The truth is that although each and every situation is different, and may call for a specific set of definitive actions, the problem with our attempts to change others most often results from us unknowingly communicating from a perspective that’s limited by our subjectivity. It’s because each and everyone of us systematically develops our own individualized worldview, which is based upon our own unique set of predispositions and life experiences, that our narrow-minded approach to elicit change in others rarely accomplishes the goal. It’s certain that until we stop trying to impose our views and ideals on the ones we hope to change, and instead focus on their equally valid thoughts, feelings and beliefs, we’ll remain unable to encourage their behavioral transformation. Celebrated author Don Miguel Ruiz tells us:
Nothing other people do is because of you. it is because of themselves. All people live in their own dream, in their own mind; they are in a completely different world from the one we live in. When we take something personally we make the assumption that they know what is in our world, and we try to impose our world on their world.”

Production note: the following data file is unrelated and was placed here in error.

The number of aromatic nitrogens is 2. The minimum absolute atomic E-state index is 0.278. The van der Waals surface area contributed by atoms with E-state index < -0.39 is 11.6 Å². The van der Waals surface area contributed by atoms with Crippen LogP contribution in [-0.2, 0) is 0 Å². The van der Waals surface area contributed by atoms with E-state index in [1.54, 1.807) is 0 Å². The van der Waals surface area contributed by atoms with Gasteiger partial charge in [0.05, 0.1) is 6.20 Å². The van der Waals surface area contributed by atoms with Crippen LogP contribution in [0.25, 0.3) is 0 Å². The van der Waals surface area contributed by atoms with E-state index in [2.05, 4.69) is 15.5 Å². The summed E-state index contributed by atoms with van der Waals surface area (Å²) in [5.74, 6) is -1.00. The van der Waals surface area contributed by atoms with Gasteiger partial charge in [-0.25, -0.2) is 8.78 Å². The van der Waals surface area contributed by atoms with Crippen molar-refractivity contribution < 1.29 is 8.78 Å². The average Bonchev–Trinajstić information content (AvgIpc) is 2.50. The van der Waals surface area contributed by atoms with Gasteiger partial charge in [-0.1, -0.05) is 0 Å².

The Power of Empathetic Communication:
Ever since the iconic American psychologist Daniel Goleman released his international bestseller Emotional Intelligence: Why it can matter more than IQ in 1995, relationship experts have increasingly talked about the power of empathy. Where as our most instinctual communication strategy is centered around our own feelings, thoughts and beliefs alone, practicing empathy affords us the opportunity to step outside of ourselves and into the shoes of another. In addition to helping us make more meaningful connection, empathetic communication can help us determine the steps we should take to encouraged life-affirming changes in others.